Social media can feel like an avalanche when updates surge down our news feeds. But curation is the elixir that has turned social media into an unbeatable source of breaking news coverage. Curation sorts and sifts social posts into digestible packages that have context.

Curation creates coherence from what would’ve been chaotic cacophony

When social updates from countless people can be simultaneously searched, culled and then curated, incredibly powerful sources of breaking news can be combined quickly, with context and shared exponentially across social media.

Case study: Sydney Siege

Consider the masterful job Mashable did with this curated social media story it published on Storify just a couple of hours into the siege, and then updated regularly with new quotes, voices, information until it was over. Importantly, this also enabled fast and seamless corrections or clarifications to information that might have been off the mark when first reported or shared.

Mashable’s news collage pulled in a staggering number of sources, voices, visuals, screen grabs of documents, perspectives and information. This included journalists and official government sources, but also many others whose posts, pictures and comments added context and depth to the information and story taking shape and being updated in real time.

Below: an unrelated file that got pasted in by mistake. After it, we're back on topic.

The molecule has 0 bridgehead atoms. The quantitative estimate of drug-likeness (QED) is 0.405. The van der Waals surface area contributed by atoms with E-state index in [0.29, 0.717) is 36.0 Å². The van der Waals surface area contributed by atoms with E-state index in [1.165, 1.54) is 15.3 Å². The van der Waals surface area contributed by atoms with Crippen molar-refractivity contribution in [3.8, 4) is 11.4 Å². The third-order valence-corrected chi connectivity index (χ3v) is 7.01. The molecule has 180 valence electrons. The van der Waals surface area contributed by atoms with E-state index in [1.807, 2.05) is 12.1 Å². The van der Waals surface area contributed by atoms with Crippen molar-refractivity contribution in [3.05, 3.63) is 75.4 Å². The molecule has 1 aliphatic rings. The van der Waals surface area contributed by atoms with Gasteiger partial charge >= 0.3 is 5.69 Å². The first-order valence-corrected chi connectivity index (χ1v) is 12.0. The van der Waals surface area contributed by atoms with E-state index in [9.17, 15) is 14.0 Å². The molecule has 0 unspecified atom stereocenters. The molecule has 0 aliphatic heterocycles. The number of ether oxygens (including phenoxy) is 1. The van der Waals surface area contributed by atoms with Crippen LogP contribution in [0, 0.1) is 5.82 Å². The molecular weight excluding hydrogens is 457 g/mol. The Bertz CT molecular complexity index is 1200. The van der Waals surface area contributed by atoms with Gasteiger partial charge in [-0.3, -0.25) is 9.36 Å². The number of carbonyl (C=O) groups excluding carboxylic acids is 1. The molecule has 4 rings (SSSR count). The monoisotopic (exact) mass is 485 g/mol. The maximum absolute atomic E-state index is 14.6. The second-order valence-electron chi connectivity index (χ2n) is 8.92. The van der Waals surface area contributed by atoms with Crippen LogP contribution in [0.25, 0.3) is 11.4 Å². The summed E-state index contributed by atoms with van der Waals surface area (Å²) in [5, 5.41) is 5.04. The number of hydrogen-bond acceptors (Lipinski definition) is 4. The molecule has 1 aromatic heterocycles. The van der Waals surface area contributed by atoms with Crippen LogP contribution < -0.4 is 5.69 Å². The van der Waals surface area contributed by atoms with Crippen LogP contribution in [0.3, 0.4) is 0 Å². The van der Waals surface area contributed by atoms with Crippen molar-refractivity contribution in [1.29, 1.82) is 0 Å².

I tweeted this because it was the best source of information I’d found. Others who saw my Tweet thought so too: It got the most ReTweets and favorites of any Tweet I had sent for a month or more. And, it prompted this response:

Lessons to learn?

News sites–even gossipy ones that stoke emotion by spreading speculation–don’t present breaking news as completely, skillfully and swiftly as social media platforms. And that matters to consumers of news. But what matters to just about all of us is this: social-sourcing lacks any real competition.

Why does that matter?

Well, most of us are not in the business of covering breaking news. But many people do want or need to know about, and react to, developments happening across the social web in real time. We monitor and try to protect reputations. We manage crisis communications. We need to respond promptly. And we need to interact authentically with many different audiences.

Anybody associated with brand management or advancement must deftly confront these challenges, which ubiquitous digital communication makes thornier and more urgent. Some who this includes are:

  • Community managers
  • Public relations professionals
  • Executives
  • Marketing and branding people
  • Legal counsel whose clients face rumors that go viral

Information surges at the speed of the social web. So, too, do the size and technological sophistication of the audience expecting to track events that unfold in real time–completely, accurately and in context. Today, social sites and platforms meet these expectations. News sites don’t.